Capital Improvement Plan (CIP) Reserves -
The County also has significant capital projects on the horizon including the Knights Landing Levee, Yolo Library, Information Technology and Agriculture Building Renovations, among others. As a result, there is the need to set funding aside to meet some of these capital projects as the full needs are known. Thus, a certain amount is being set aside in the CIP reserve in the amount of approximately $634,000. This reserve requires subsequent appropriation from the Board to specific projects when needed. An updated Capital Improvement and Financing Plan is anticipated to be brought to the Board in October.
Audit Disallowance Reserve -
Each year the state audits mental health reimbursements and disallows payments for a variety of reasons. This reserve addresses the risk of a significant negative disallowance in an audit finding. In addition, the County has significant additional audit risks related to the significant inflow of state and federal funds to respond to the COVID-19 pandemic, which make this reserve critical to maintain.
Liability Reserve -
A liability reserve has been established to protect against future litigation or claims against the County. County Counsel has indicated that a liability reserve of $600,000 should be sufficient to protect the County from litigation exposure. Because the County has met the threshold, no additional contributions are necessary for FY21-22.
As discussed in the sections above, the FY21-22 Adopted Budget allocates additional funds to various reserves and contingencies. The tables below summarize the total reserve and contingency amounts included in the FY21-22 Adopted Budget, inclusive of amounts that were previously approved in the Recommended Budget.
FY21-22 Total Appropriation for Contingencies
(Recommended and Adopted)
|General Fund (1.4%)
|Public Safety (1.6%)
|Health & Human Services (0.5%)
|Fire Sustainability Contingency
|HHSA Emerging Needs
|Safety & Security
FY21-22 Total Budgeted Reserve Levels
(Recommended and Adopted)
|General Reserve (7.0%)
|Capital Improvement Program
Community Corrections Partnership
The proposed Adopted Budget for the Community Corrections Partnership (CCP) reflects an anticipated one-time sizable growth allocation, increasing anticipated revenue in the fund by $3,000,000 over the Recommended Budget. Additionally, the CCP has spent the past fiscal year reviewing its budgeting process and implementing a percentage-based budgeting methodology. This change will allow stability in departmental allocations of anticipated revenues in future years, thus allowing departments to better plan and manage their CCP funded programs. Percentage based allocations for the CCP are as depicted in the following table:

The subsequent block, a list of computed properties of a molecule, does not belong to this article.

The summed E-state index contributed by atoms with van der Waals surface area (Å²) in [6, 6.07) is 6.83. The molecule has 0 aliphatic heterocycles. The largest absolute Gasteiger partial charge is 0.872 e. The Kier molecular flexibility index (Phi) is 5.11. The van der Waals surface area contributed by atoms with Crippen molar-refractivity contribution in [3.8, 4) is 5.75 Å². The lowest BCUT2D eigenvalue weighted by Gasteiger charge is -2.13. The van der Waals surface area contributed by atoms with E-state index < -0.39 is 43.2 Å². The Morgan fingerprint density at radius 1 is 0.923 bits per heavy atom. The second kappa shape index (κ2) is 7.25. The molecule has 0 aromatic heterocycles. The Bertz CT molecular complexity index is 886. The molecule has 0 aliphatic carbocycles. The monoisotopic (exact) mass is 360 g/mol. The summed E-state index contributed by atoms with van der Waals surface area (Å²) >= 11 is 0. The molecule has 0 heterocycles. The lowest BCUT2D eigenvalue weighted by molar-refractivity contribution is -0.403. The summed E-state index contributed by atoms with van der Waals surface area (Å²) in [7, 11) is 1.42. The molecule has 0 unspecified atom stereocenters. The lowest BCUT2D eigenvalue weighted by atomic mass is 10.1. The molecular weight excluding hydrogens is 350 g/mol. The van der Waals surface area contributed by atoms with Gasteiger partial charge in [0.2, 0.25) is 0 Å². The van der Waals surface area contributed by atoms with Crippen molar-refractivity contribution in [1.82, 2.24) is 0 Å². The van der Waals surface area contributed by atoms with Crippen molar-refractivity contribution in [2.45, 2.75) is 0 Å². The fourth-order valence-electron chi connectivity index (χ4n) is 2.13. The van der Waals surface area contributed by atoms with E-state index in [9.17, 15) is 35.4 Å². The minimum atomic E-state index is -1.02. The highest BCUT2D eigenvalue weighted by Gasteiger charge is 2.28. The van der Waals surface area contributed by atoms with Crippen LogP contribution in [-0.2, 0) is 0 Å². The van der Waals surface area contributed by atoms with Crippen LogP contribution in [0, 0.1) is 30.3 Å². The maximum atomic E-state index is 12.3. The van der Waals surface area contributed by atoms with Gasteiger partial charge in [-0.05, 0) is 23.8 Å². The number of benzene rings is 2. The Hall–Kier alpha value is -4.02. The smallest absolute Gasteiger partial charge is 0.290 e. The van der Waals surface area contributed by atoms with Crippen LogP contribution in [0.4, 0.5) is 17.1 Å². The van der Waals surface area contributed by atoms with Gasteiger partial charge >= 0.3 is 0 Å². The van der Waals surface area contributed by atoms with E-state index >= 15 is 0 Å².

||FY21-22 Allocation ($)
As a result of this process, both the Sheriff and Probation departments have seen reductions in their departmental specific CCP allocations. However, additional Treatment allocations allowed both departments to bridge some or all of these reductions.
Percentage-based budgeting has allowed the CCP to align funding with the goals of the 2019-2022 CCP Strategic Plan and has allowed the partnership to make considerable investment in Treatment and Innovation efforts. In addition to historically funded Treatment programs, the CCP has approved $100,000 for an In-Custody Treatment Manager, $462,695 for a Medication Assisted Treatment Program, $40,000 for Vocational Development Services, $250,000 for In-Custody Substance Use Disorder Treatment and $100,000 for a Discharge Planner. Additional funding in Innovation is being used to fund a new Mental Health Diversion Program, a Victim Advocate, and Intercept One of the Crisis Now Model. Additionally, $200,000 in Innovation funds will be provided to the City of Woodland, to assist in funding their Advance Peace program.
Administration funding is being used to fund a portion of two existing FTEs: the CCP Analyst and Probation Fiscal Administration Officer. Both positions provide the CCP dedicated programmatic and fiscal support.
Rural Community Investment Program
The Rural Community Investment Program (RCIP) is a mechanism for advancing unaddressed programs, policies, and initiatives in rural unincorporated areas. In prior years, staff from the County Administrator’s Office and Yolo County Housing gathered information on the interests of the rural communities to target potential County and grant funding resources. Information was gathered through conducting town meetings in some of the rural areas. Staff also reviewed the needs identified in the action plans of Capay Valley, Clarksburg, and Knights Landing, and in the Yolo County Agricultural Labor Study.